The government says that it wants a 'great debate' about GM - we must call its bluff
by George Monbiot
Something about the launch of the government's "great GM debate" last week rang a bell. It was, perhaps, the contrast between the ambition of its stated aims and the feebleness of their execution. Though the environment secretary, Margaret Beckett, claims she wants "to ensure all voices are heard", she has set aside an advertising budget of precisely zero. Public discussions will take place in just six towns.
Then I got it. Five years ago, Monsanto, the world's most controversial biotechnology company, did the same thing. In June 1998, after its attempts to persuade consumers that they wanted to eat genetically modified food had failed, it launched what it called a public debate "to encourage a positive understanding of food biotechnology". As the company's GM investments were then valued at $96bn (£60bn), the proposition that it might desist if the response was unfavourable seemed unlikely.
To Monsanto's horror, it got the debate it said it wanted. A few days after it launched its new policy, Prince Charles wrote an article for the Telegraph. His argument, as always, was cack-handed and contradictory, but it shoved genetic engineering to the top of the news agenda. Monsanto's share value slumped. Within two years it had been taken over by Pharmacia, a company it once dwarfed.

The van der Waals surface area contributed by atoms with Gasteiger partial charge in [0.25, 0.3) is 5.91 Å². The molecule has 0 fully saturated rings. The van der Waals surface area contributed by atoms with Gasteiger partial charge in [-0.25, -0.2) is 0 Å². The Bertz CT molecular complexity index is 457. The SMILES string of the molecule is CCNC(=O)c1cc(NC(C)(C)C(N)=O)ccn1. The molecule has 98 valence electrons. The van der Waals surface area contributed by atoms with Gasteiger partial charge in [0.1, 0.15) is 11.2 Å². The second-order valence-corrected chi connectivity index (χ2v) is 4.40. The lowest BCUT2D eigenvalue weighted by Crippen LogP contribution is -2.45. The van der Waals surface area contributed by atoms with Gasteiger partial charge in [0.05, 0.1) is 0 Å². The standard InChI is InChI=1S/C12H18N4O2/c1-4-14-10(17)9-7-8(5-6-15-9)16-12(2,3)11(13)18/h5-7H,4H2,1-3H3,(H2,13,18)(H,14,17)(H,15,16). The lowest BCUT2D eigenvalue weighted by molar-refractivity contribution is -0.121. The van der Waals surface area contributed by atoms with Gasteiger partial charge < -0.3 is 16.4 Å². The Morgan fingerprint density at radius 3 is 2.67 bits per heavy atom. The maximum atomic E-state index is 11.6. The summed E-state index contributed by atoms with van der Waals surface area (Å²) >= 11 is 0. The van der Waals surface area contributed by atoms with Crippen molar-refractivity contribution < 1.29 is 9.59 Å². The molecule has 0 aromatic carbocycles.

Like Monsanto, the British government has already invested in genetic engineering. In 1999, it allocated £13m (or 26 times what it is spending on the great debate) "to improve the profile of the biotech industry", by promoting "the financial and environmental benefits of biotechnology". This, and its appointment of major biotech investors to head several research committees and a government department, ensured that it lost the confidence of the public. So, like Monsanto, it now seeks to revive that confidence, by claiming - rather too late - that it is open to persuasion. Again, the decision to introduce the crops to Britain appears to have been made long before the debate began.
Last year, an unnamed minister told the Financial Times that the debate was simply a "PR offensive". "They're calling it a consultation," he said, "but don't be in any doubt, the decision is already taken." In March, Margaret Beckett began the licensing process for 18 applications to grow or import commercial quantities of GM crops in Britain. Her action pre-empts the debate, pre-empts the field trials designed to determine whether or not the crops are safe to grow here, and pre-empts the only real decisions which count: namely those made by the EU and the World Trade Organisation. The WTO must now respond to an official US complaint about Europe's refusal to buy GM food. If the US wins, we must either pay hundreds of millions of dollars of annual compensation, or permit GM crops to be grown and marketed here.
Why should this prospect concern us? I might have hoped that, five years after the first, real debate began in Britain, it would not be necessary to answer that question. But so much misinformation has been published over the past few weeks that it seems I may have to start from the beginning.
Independent Science Panel Report On GM In Food